The fact is, both were so surprised they could hardly talk—Sylvia, to see a movie queen beyond forty and over 160; Dressler, to see this half-size visitor, the popular idea of a masseuse being something like a big sister to a wrestling champ. Dressler got her tongue back first. And Sylvia got her second surprise.
“What’s your birthday?” snapped Dressler, looking at Sylvia the way she does—as if she saw where you’d hidden the spoons.
“April sixth,” stammered Sylvia.
With that, another woman came rushing from the bedroom, pointed a finger at Sylvia, and challenged:
“Did you say April?”
Sylvia stuck to it, hoping it was a good answer. By now she saw what it was all about. The newcomer was an astrologer, and was already casting up a chart based on the April birth date. Dressler helped in the feverish scribbling. The other woman consulted a book and looked around at Sylvia with a violet-ray stare.
“Oliver Cromwell! Houdini! Nicholas Murray Butler!” She read the names off the page and, with each, gave Dressler a nudge. It seems these were people born under the same sign of the zodiac, or something, as Sylvia, and Dressler’s astrologer friend finally gave Sylvia the okay as a masseuse. Personally, I can’t see the connection. The only one in the list who would have made good in our line is Houdini. Imagine getting a facial from Nicholas Murray Butler!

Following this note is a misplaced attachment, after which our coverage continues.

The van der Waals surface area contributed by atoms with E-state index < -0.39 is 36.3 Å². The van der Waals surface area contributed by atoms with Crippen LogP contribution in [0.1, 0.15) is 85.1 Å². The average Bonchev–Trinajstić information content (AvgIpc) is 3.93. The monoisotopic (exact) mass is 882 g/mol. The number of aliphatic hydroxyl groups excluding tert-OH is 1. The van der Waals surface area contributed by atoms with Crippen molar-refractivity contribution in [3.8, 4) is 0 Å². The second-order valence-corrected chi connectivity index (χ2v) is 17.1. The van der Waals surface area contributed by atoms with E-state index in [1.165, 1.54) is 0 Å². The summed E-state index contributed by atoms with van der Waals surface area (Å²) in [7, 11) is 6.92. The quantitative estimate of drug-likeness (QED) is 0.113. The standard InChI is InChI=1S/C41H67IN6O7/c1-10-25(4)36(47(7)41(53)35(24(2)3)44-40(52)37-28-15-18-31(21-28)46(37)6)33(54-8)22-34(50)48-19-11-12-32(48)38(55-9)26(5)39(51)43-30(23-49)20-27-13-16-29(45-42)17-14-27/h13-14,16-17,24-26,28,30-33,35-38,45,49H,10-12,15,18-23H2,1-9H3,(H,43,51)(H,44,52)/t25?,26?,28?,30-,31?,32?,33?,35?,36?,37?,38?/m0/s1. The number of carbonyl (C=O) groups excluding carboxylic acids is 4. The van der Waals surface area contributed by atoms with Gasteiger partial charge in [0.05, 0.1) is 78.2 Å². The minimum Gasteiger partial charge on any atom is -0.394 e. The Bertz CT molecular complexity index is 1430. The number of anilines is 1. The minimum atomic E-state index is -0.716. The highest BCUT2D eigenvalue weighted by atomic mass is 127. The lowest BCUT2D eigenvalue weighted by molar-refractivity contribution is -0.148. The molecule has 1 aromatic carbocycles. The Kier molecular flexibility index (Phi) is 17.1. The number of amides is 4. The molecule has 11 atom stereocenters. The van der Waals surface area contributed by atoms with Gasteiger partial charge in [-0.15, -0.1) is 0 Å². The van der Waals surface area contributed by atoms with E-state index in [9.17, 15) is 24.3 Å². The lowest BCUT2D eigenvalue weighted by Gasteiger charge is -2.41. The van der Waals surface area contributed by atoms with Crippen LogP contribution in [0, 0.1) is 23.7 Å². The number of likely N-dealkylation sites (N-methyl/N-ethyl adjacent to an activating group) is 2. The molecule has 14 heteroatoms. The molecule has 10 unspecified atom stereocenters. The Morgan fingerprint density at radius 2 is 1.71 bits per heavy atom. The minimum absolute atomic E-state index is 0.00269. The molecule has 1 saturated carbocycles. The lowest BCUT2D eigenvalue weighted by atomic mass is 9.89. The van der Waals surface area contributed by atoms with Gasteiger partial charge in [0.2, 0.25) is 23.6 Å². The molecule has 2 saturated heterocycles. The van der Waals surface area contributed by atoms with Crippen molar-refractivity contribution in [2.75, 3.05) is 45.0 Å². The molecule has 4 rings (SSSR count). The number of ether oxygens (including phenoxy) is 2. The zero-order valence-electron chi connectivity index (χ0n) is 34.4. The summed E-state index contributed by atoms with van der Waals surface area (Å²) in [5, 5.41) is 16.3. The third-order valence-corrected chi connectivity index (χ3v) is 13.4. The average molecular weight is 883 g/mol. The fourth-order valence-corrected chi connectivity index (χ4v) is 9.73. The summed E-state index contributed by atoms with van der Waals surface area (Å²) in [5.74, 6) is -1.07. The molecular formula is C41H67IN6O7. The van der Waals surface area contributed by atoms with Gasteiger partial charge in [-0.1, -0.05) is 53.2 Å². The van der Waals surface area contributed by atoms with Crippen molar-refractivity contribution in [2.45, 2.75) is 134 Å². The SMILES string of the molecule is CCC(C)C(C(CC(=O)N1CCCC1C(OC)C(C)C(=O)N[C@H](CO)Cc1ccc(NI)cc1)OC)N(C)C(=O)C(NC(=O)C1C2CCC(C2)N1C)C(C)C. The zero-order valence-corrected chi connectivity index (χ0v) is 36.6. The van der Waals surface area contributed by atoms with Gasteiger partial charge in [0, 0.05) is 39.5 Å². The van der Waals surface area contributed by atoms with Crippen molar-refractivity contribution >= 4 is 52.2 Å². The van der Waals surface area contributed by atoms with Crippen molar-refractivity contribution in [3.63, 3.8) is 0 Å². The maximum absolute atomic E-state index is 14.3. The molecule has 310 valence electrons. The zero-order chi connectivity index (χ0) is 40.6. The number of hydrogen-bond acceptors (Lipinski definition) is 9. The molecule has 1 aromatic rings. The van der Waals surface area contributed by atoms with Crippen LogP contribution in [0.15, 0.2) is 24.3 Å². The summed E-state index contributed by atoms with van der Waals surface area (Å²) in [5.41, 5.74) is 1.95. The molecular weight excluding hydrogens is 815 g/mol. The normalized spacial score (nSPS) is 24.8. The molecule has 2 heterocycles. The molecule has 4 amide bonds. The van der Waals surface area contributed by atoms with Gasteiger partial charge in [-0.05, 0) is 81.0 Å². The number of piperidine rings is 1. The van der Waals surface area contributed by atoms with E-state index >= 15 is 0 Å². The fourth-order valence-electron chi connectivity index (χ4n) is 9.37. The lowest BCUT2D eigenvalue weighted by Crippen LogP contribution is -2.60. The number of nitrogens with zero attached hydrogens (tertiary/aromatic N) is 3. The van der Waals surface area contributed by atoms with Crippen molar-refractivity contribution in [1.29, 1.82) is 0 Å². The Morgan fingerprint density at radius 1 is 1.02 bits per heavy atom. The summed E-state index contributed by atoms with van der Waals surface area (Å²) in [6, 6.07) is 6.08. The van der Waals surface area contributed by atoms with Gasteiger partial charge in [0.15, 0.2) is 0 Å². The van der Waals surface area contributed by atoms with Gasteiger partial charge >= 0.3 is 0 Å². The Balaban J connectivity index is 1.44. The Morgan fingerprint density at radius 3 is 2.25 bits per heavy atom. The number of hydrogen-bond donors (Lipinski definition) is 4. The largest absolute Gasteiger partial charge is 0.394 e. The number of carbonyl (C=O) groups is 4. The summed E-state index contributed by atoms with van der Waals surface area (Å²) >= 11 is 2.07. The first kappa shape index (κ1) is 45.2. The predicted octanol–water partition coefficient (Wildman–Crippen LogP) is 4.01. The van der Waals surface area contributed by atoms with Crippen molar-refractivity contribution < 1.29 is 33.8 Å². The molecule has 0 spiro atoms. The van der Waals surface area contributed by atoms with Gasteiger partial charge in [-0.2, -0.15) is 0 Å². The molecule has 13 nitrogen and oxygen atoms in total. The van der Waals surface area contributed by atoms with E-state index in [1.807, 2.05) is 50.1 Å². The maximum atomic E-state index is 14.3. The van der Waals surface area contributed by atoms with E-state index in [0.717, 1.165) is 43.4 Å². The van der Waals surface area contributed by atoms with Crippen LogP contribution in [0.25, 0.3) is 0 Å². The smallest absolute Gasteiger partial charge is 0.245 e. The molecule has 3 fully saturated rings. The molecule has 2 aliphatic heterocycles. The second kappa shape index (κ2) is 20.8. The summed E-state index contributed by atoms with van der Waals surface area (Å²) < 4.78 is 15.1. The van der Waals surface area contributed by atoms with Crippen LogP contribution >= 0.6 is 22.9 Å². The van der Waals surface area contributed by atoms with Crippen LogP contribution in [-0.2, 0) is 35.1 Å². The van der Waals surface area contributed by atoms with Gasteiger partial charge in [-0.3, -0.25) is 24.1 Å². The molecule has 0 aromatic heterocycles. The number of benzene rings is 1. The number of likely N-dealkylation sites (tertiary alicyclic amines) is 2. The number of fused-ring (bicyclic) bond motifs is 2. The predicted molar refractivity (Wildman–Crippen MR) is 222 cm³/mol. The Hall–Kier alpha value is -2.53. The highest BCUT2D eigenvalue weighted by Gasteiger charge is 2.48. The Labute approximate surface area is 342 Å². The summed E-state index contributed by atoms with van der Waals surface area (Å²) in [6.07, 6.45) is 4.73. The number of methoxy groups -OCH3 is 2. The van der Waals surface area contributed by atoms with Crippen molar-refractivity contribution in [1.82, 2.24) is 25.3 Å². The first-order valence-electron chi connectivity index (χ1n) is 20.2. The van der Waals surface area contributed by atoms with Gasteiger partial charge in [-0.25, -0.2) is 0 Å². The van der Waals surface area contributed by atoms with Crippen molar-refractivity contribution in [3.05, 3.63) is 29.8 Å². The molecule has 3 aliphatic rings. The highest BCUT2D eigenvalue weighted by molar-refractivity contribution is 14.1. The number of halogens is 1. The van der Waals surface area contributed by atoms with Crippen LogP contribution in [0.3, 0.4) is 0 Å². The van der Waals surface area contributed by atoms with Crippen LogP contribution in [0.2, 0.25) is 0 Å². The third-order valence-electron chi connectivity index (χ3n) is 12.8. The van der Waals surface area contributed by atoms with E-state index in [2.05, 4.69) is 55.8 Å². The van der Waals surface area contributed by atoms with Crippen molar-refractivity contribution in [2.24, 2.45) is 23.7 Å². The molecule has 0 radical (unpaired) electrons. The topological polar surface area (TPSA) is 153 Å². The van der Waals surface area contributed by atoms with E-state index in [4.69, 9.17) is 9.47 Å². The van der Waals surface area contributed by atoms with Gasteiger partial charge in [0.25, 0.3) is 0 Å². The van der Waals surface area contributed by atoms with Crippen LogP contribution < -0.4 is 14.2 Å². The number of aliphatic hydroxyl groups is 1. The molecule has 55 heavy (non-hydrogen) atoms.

It seems Dressler never does much of anything without the okay of her star-gazer pal, who is Nella Webb, from New York. Seems Nella Webb told Dressler she could make good in the movies when Dressler was dying on her feet in New York theatrical agents’ offices. Dressler laughed at the idea of selling herself in Hollywood, where anything old enough to sign its own contracts is a hag. But Nella Webb kept at Dressler until, finally, Marie took a last-chance ticket to Hollywood. The way I figure it, there must be something either to astrology or to Marie Dressler. One guess!
The first thing Dressler did when she got a contract was to move into the Ambassador suite. The second was to send for Nella Webb. It seems that astrology business in New York was so strong at the time, and it’s just like Dressler to get her hands on a ten-spot and then go hunting for someone who needs five. Anyway, Nella Webb had just read her own stars, which said she was going to get a surprise. And Dressler is on the side of the stars. All the time Nella Webb was her guest, Marie Dressler spent half her time ballyhooing for her friend.